Pennsylvania Secretary of Health Dr. Rachel Levine. Source: Pennsylvania Department of Health.
*Updated with additional comment from the Department of Health at 2:26 p.m. 3/13
The state Department of Health has confirmed 33 cases of COVID-19 in Pennsylvania as of 12:30 p.m. on Friday, March 13, including the state’s first confirmed pediatric case of the coronavirus.
The pediatric case, or someone under 18 years of age, was still under investigation, and health officials had no further details.
Six of the test results have been confirmed by the federal Centers for Disease Control and Prevention.
Commercial labs are open
The state will continue to conduct tests at its lab in Exton in Chester County, but two private, commercial labs are now operational as of Friday, Secretary of Health Dr. Rachel Levine said at the briefing.
Previously, the state had to approve all tests that were sent to the state lab. Levine said doctors can send samples for coronavirus testing to a private lab with or without consulting the Department of Health.
“The addition of the commercial laboratories is great because they can just do the tests,” she said.
Some hospitals, Levine added, are close to processing their own tests. She expected more capacity to come online next week.
The state lab has so far tested more than 300 people, with 140 negative tests and 130 pending. It abides by guidance from the CDC to test patients showing symptoms of the coronavirus — such as a fever greater than 100 degrees, shortness of breath, or a cough.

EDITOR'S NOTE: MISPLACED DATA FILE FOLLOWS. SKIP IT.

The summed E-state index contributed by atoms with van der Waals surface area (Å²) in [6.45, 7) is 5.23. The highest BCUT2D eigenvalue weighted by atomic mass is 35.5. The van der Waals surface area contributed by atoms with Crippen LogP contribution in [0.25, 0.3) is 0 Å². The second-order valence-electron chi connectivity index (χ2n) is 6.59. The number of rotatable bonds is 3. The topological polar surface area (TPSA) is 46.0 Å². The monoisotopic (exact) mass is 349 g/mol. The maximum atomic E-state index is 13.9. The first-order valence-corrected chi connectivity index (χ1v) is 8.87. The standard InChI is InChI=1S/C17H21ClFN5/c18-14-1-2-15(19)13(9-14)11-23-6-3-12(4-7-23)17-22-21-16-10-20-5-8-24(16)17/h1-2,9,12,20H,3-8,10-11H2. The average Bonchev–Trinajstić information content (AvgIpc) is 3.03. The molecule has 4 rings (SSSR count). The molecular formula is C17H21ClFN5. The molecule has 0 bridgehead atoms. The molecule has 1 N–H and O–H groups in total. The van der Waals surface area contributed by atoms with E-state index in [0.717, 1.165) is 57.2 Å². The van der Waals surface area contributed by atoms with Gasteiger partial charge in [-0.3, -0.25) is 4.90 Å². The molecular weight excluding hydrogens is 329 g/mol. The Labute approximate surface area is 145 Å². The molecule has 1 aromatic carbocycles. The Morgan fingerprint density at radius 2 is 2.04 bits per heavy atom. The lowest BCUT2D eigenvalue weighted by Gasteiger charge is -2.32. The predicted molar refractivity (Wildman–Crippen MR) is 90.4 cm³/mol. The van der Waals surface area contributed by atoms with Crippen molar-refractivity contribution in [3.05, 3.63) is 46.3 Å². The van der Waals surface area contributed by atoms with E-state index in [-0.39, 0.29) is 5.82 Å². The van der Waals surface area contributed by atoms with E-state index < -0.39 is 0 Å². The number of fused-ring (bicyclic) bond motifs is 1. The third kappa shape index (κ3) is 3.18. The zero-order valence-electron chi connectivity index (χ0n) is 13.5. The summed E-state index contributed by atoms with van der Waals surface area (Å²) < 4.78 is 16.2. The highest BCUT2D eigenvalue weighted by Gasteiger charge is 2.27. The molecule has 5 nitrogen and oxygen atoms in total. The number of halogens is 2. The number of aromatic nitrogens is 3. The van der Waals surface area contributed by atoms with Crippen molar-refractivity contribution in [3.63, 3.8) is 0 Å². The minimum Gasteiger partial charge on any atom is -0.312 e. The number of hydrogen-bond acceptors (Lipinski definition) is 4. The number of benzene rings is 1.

Even with the additional capacity, Levine advised Pennsylvanians that “if you do not have any symptoms, you don’t need to be tested at this time.”
Even with extra testing capacity, Levine said there is not the capacity to conduct a whole population sample of, for example, Philadelphia and its suburbs.
The department is preparing guidance for doctors on accessing the private labs that could be available as soon as Friday.
Gov. Tom Wolf had previously announced that all individuals with insurance — including Medicaid and CHIP — will be tested with no cost sharing. Individuals without insurance will also be tested for free at the state lab.
Nate Wardle, a spokesperson for the Health department, said that the department will work with uninsured individuals “if they contact the department, to ensure they do not have to pay.”
Earlier in the week, Sara Goulet, a spokeswoman for Wolf, said that “the state is exploring options for assisting uninsured people” who are tested at private labs.
About 675,000 Pennsylvanians did not have health insurance in 2017, the most recent data available according to the Pennsylvania State Data Center, run by Penn State University. That’s roughly 6.6 percent of the state’s population.
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